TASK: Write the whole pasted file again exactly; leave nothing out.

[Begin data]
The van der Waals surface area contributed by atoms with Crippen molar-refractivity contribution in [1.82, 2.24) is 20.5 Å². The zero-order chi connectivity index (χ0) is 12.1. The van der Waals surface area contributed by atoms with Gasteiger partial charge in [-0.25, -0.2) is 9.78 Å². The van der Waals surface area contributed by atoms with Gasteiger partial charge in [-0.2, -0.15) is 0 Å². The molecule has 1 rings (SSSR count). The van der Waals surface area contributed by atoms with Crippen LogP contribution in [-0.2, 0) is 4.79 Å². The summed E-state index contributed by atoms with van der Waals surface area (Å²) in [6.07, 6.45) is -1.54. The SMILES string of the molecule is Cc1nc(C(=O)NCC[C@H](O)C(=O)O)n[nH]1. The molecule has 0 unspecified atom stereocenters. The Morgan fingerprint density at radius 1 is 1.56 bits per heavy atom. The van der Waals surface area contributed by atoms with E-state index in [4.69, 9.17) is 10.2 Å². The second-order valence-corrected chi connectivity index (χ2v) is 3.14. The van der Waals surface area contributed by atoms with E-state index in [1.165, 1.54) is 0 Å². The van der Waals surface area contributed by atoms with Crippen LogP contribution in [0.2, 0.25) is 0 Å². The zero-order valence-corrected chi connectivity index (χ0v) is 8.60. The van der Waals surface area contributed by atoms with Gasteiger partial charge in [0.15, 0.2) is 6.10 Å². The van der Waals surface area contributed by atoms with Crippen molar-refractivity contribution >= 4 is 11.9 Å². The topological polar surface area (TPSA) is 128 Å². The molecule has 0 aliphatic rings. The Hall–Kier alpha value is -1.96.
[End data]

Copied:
The van der Waals surface area contributed by atoms with Crippen molar-refractivity contribution in [1.82, 2.24) is 20.5 Å². The zero-order chi connectivity index (χ0) is 12.1. The van der Waals surface area contributed by atoms with Gasteiger partial charge in [-0.25, -0.2) is 9.78 Å². The van der Waals surface area contributed by atoms with Gasteiger partial charge in [-0.2, -0.15) is 0 Å². The molecule has 1 rings (SSSR count). The van der Waals surface area contributed by atoms with Crippen LogP contribution in [-0.2, 0) is 4.79 Å². The summed E-state index contributed by atoms with van der Waals surface area (Å²) in [6.07, 6.45) is -1.54. The SMILES string of the molecule is Cc1nc(C(=O)NCC[C@H](O)C(=O)O)n[nH]1. The molecule has 0 unspecified atom stereocenters. The Morgan fingerprint density at radius 1 is 1.56 bits per heavy atom. The van der Waals surface area contributed by atoms with E-state index in [4.69, 9.17) is 10.2 Å². The second-order valence-corrected chi connectivity index (χ2v) is 3.14. The van der Waals surface area contributed by atoms with E-state index in [1.165, 1.54) is 0 Å². The van der Waals surface area contributed by atoms with Crippen LogP contribution in [0.2, 0.25) is 0 Å². The zero-order valence-corrected chi connectivity index (χ0v) is 8.60. The van der Waals surface area contributed by atoms with Gasteiger partial charge in [0.15, 0.2) is 6.10 Å². The van der Waals surface area contributed by atoms with Crippen molar-refractivity contribution >= 4 is 11.9 Å². The topological polar surface area (TPSA) is 128 Å². The molecule has 0 aliphatic rings. The Hall–Kier alpha value is -1.96.